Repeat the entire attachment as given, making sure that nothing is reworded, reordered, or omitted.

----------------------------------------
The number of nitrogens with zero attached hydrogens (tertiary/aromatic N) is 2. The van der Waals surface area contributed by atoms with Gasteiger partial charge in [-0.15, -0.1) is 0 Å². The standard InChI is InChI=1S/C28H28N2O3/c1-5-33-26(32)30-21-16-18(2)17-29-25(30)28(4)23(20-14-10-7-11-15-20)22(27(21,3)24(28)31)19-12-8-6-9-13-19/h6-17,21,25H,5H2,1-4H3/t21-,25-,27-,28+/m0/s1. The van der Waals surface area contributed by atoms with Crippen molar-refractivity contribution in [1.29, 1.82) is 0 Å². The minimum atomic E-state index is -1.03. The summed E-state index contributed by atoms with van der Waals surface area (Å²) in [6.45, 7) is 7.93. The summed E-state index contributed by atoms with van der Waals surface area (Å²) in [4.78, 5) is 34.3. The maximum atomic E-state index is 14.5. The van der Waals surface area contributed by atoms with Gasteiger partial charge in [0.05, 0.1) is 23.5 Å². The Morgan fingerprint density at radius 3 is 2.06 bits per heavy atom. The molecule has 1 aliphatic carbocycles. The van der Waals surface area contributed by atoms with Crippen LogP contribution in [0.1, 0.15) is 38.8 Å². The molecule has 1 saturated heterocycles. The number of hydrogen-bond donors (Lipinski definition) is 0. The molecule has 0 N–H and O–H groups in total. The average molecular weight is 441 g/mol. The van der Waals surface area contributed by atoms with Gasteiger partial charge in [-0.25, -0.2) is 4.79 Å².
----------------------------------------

The number of nitrogens with zero attached hydrogens (tertiary/aromatic N) is 2. The van der Waals surface area contributed by atoms with Gasteiger partial charge in [-0.15, -0.1) is 0 Å². The standard InChI is InChI=1S/C28H28N2O3/c1-5-33-26(32)30-21-16-18(2)17-29-25(30)28(4)23(20-14-10-7-11-15-20)22(27(21,3)24(28)31)19-12-8-6-9-13-19/h6-17,21,25H,5H2,1-4H3/t21-,25-,27-,28+/m0/s1. The van der Waals surface area contributed by atoms with Crippen molar-refractivity contribution in [1.29, 1.82) is 0 Å². The minimum atomic E-state index is -1.03. The summed E-state index contributed by atoms with van der Waals surface area (Å²) in [6.45, 7) is 7.93. The summed E-state index contributed by atoms with van der Waals surface area (Å²) in [4.78, 5) is 34.3. The maximum atomic E-state index is 14.5. The van der Waals surface area contributed by atoms with Gasteiger partial charge in [0.05, 0.1) is 23.5 Å². The Morgan fingerprint density at radius 3 is 2.06 bits per heavy atom. The molecule has 1 aliphatic carbocycles. The van der Waals surface area contributed by atoms with Crippen LogP contribution in [0.1, 0.15) is 38.8 Å². The molecule has 1 saturated heterocycles. The number of hydrogen-bond donors (Lipinski definition) is 0. The molecule has 0 N–H and O–H groups in total. The average molecular weight is 441 g/mol. The van der Waals surface area contributed by atoms with Gasteiger partial charge in [-0.25, -0.2) is 4.79 Å².